Although typically associated with the Middle East and Africa, camels actually originated in North America about 45 million years ago. They migrated to the middle east, and also down to South America, where they evolved into llamas and alpacas. Another animal that many do not know originated in North America is the Cheetah. An international team of scientists recently discovered that cheetahs descend from a relative of American pumas. Now how does this relate to Bigfoot? Due to the record of discovered fossils, scientists believe that all hominins and apes originated in Africa and Asia. We typically associate Bigfoot with either Gigantopithecus or Paranthropus. However, perhaps Sasquatch originated in North America as a completely different creature all together. The only reason we associate this species with ape or human is because of their seemingly similar physical attributes and anatomy. Take a look at 2 known animals that look alike. Deer are part of a family known as Cervidae, while Antelope belong to the Bovidae family. These animals look extremely similar, but are not closely related & originate from different parts of the globe. Could this be the case for Bigfoot, a creature seen all over the world, but primarily in North America? Is it possible that this species migrated, evolving into variations like the yeti? Just because it looks like an ape or human, doesn’t mean it is. We cannot underestimate the origin of this species and how different they may be from our own. Dr. Jeff Meldrum and Dr. Henner Fahrenbach examined several hair samples from unknown sources. Dr. Meldrum explains that in non-primate mammals, hair is grouped into 3 types including longer, coarser hairs, a finer undercoat, and whiskers. Out of all the hair types, the coarse hair layer is what yields the most evidence. In order to identify a species, scientists observe overlapping scales, which can be different in color and thickness, diameter of the hair, cross-sectional shape, and length of the hair shaft. Human hair grows differently and longer than other species, therefore showing its own characteristics such as a cut end and distinctive follicle structure. After Fahrenbach gathered nearly a dozen samples that were not linked to any known animal, the two scientists began studying their similarities. Their findings were interesting in that two of the samples had the same structural characteristics, making them the same species, however their hair color and hair length varied, as it does in Homo sapiens as well. Although the samples were ultimately inconclusive, they did point to the probability of an unknown hominin species, with origin that resembles both human and ape. The key word in this equation is, "resembles." Does this mean Bigfoot is a hominin or an undiscovered great ape? Perhaps it is entirely different than humans and apes, much like the antelope and deer. Many Native tribes talk of Bigfoot being the "first people," saying, "they've been here forever." If there is truth to these words, perhaps this species originated in North America much like the camel or cheetah. If it is an entirely different species than human or ape, it wouldn't be unlikely for its origins to stem from North America. After all, scientists do say that we have only scratched the surface of discovering all ape and human species that ever lived. Imagine the creatures that once walked this earth, some of which, we will never know, and some of which...we choose to ignore.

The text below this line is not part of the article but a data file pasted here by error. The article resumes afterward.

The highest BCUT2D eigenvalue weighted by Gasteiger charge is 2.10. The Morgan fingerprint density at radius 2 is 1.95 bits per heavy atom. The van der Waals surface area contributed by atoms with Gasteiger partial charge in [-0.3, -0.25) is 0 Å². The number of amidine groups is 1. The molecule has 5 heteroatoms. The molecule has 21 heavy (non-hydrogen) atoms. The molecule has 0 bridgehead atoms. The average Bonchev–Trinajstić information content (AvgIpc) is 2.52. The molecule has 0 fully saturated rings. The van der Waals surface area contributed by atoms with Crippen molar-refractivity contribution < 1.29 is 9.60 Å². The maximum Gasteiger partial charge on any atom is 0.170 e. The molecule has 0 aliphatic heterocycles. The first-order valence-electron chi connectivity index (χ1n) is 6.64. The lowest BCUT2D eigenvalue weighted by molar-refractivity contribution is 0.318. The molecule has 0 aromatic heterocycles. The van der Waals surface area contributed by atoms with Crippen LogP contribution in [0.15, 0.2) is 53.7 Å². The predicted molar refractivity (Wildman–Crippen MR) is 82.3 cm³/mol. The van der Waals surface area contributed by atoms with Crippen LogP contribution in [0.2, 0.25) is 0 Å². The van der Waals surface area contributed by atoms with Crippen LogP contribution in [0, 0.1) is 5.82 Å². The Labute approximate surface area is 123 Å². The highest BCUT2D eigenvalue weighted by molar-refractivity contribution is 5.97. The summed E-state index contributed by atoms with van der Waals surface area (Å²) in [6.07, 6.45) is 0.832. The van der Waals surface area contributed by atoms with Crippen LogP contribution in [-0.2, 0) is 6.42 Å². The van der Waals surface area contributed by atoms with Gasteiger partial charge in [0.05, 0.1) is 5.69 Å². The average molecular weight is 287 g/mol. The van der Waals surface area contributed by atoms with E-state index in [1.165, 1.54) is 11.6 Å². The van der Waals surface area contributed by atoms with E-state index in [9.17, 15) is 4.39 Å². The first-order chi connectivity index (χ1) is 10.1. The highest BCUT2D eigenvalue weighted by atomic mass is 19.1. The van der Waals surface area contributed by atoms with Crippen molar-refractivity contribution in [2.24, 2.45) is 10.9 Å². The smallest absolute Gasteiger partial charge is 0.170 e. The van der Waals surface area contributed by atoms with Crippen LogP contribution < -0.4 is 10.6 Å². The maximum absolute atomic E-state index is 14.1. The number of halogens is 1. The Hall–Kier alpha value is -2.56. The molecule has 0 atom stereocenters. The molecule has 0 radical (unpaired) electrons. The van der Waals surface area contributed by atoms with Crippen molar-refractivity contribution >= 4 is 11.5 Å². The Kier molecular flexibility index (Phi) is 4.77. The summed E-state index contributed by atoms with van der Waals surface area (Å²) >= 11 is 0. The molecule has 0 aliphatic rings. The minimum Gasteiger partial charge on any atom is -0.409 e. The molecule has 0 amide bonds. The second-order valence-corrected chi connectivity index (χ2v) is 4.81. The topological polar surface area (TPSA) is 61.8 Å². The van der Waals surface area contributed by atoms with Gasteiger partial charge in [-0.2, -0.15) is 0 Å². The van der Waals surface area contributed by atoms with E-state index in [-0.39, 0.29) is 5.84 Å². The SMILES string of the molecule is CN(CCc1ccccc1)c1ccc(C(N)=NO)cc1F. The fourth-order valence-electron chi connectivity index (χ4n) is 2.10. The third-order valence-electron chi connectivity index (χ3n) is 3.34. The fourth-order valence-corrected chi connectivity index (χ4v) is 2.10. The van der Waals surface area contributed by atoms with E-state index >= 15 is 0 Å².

ARE WE plaguing their population to the point where they may JUST remain a mystery?